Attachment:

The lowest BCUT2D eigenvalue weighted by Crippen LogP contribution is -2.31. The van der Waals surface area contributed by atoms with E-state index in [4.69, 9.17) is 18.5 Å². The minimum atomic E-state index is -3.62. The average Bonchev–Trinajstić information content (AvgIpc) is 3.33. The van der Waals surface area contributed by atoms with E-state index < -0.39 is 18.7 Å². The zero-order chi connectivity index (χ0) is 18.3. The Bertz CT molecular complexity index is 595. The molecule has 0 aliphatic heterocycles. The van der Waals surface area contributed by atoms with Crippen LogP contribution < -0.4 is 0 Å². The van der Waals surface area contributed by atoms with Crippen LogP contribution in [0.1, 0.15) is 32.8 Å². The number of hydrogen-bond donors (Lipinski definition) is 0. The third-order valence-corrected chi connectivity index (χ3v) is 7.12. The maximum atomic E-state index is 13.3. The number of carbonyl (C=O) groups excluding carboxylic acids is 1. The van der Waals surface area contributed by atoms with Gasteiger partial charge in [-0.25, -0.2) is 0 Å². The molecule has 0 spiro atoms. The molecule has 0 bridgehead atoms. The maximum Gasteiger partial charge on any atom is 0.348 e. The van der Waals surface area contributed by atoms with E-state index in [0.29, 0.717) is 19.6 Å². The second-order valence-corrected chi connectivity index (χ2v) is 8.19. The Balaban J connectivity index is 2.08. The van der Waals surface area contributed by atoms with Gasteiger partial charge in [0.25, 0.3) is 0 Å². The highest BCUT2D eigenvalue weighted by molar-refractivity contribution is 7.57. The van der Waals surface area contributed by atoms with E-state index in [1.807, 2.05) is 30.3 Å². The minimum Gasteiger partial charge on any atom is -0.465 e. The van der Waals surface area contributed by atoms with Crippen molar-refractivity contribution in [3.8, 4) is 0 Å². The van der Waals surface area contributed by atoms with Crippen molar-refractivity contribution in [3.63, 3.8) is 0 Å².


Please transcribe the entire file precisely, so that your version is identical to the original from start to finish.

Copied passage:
The lowest BCUT2D eigenvalue weighted by Crippen LogP contribution is -2.31. The van der Waals surface area contributed by atoms with E-state index in [4.69, 9.17) is 18.5 Å². The minimum atomic E-state index is -3.62. The average Bonchev–Trinajstić information content (AvgIpc) is 3.33. The van der Waals surface area contributed by atoms with E-state index < -0.39 is 18.7 Å². The zero-order chi connectivity index (χ0) is 18.3. The Bertz CT molecular complexity index is 595. The molecule has 0 aliphatic heterocycles. The van der Waals surface area contributed by atoms with Crippen LogP contribution < -0.4 is 0 Å². The van der Waals surface area contributed by atoms with Crippen LogP contribution in [0.1, 0.15) is 32.8 Å². The number of hydrogen-bond donors (Lipinski definition) is 0. The third-order valence-corrected chi connectivity index (χ3v) is 7.12. The maximum atomic E-state index is 13.3. The number of carbonyl (C=O) groups excluding carboxylic acids is 1. The van der Waals surface area contributed by atoms with Gasteiger partial charge in [-0.25, -0.2) is 0 Å². The molecule has 0 spiro atoms. The molecule has 0 bridgehead atoms. The maximum Gasteiger partial charge on any atom is 0.348 e. The van der Waals surface area contributed by atoms with E-state index in [0.29, 0.717) is 19.6 Å². The second-order valence-corrected chi connectivity index (χ2v) is 8.19. The Balaban J connectivity index is 2.08. The van der Waals surface area contributed by atoms with Gasteiger partial charge in [0.25, 0.3) is 0 Å². The highest BCUT2D eigenvalue weighted by molar-refractivity contribution is 7.57. The van der Waals surface area contributed by atoms with E-state index in [1.807, 2.05) is 30.3 Å². The minimum Gasteiger partial charge on any atom is -0.465 e. The van der Waals surface area contributed by atoms with Crippen molar-refractivity contribution in [3.8, 4) is 0 Å². The van der Waals surface area contributed by atoms with Crippen molar-refractivity contribution in [3.63, 3.8) is 0 Å².